Industry News

Domestic Medical Tourism Works for Workers and Employers

Industry News

Employers everywhere are in a difficult situation of finding the best possible care for their employees for the best possible value. Everyone wants the best surgeon operating on them, but getting the best comes at a price. Some American companies are discovering that this old wisdom does not necessarily ring true anymore.

By negotiating with hospitals renowned for their quality of care, employers can make sure their employees get the treatment they need a cost that will not drive the medical plan to insolvency. This is something called domestic medical tourism.

A famous example of domestic medical tourism is the home-improvement chain Lowe's, who sends all of their 161,000 employees to famous Cleveland Clinic for all of their heart health needs.

The hospital receives a guaranteed steady stream of patients, Lowe's get to ensure their employees are healthy and able to get back to work quickly, and the employees receive a needed surgery which is covered 100 percent by Lowe's along with all travel and lodging costs for the employee and a relative.

In 2013, Walmart began offering heart and spine surgeries at their one of their six Centers of Excellence to their 1.1 million employees and their families. These centers of excellence include the Cleveland Clinic in Cleveland, Virginia Mason Medical Center, Geisinger Medical Center, the Mayo Clinic, Scott & White Memorial Hospital and Mercy Hospital Springfield, which is the closest one to their Evansville headquarters.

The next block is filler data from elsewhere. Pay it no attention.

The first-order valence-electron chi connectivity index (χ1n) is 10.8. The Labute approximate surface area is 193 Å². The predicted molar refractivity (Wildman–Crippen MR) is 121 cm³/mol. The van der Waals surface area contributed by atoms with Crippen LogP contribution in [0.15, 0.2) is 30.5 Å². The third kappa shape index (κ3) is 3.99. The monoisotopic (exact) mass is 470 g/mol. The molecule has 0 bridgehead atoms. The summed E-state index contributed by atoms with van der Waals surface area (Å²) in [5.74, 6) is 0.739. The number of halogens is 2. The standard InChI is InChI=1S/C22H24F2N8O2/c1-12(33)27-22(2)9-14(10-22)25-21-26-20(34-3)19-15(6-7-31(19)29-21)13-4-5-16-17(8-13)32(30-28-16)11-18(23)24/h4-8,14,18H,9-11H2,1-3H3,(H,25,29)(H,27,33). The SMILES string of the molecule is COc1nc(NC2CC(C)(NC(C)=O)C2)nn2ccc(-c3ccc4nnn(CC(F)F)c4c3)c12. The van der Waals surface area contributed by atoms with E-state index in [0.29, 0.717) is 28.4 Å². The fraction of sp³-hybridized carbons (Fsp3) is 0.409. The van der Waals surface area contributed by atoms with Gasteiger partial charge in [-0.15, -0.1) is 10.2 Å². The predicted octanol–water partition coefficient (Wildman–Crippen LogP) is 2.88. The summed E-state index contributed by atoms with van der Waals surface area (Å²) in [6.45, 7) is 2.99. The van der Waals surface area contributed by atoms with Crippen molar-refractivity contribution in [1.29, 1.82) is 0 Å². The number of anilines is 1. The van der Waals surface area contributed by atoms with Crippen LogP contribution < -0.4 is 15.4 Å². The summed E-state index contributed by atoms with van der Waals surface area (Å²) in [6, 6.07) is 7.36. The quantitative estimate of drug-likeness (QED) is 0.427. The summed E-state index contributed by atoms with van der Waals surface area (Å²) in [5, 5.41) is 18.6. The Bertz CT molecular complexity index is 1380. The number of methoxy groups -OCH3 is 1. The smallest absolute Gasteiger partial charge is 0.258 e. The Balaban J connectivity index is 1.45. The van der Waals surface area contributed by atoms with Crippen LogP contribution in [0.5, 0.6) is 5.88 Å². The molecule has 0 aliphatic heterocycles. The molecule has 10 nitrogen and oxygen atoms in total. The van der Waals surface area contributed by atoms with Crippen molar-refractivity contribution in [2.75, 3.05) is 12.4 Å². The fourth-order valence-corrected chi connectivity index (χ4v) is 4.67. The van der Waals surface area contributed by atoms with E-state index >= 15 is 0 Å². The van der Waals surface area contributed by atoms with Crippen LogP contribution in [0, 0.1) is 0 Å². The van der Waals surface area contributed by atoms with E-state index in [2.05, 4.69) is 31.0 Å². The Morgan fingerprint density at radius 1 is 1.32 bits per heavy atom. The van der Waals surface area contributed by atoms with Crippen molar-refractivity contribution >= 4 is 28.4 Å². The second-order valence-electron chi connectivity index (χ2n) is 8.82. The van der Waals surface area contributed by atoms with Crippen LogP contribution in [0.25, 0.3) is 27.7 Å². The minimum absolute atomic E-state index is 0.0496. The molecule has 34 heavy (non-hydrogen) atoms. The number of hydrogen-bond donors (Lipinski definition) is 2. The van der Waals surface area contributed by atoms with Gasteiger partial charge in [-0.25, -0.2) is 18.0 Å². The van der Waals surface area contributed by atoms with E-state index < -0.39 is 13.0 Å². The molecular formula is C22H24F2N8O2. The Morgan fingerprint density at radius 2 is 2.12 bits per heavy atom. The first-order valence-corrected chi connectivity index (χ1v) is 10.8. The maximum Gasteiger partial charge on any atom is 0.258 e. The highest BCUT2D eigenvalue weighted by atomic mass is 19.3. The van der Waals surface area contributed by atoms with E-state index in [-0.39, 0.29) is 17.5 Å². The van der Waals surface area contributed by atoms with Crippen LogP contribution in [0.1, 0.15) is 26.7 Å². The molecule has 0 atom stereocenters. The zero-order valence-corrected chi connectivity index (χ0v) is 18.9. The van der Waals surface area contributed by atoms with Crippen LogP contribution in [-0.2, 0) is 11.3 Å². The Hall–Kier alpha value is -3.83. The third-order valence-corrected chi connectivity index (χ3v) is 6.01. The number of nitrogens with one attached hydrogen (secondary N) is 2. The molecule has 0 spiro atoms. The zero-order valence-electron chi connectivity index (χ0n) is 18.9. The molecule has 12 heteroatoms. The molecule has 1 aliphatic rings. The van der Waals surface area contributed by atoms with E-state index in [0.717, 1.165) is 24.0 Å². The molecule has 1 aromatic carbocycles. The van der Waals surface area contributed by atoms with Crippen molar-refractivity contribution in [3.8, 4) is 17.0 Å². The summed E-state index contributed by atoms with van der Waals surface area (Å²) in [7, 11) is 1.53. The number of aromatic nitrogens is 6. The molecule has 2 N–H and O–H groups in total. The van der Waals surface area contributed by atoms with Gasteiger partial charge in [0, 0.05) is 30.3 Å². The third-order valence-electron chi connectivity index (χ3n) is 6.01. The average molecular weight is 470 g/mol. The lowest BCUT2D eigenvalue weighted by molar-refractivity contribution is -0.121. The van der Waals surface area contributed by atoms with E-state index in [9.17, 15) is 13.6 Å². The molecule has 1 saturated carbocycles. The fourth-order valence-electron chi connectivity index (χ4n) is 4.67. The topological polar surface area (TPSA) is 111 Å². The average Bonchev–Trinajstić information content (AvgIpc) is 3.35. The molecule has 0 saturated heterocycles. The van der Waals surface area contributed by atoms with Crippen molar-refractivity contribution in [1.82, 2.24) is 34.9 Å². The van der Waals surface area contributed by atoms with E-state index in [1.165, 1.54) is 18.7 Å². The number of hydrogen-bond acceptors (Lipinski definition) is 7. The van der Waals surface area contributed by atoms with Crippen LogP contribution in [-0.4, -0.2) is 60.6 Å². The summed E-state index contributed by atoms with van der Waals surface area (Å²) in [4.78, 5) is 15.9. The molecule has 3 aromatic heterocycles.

The non-profit Employers Health Coalition, a business alliance of more than 300 companies also began offering their own domestic medical tourism initiative, showing the future of the practice will not only be in the hands of large employers.

While this may cause some employees to travel away from their homes to receive medical care, a difficult time for anyone without adding the stress of travelling on top of it. But the patients who travel can expect to receive better care than they would have at home, with less chance of readmission.

This means less time in the hospital, and less chance of infection. Some employees may even end up with some money in their pocket as an incentive to travel. And this still saves their employers money!

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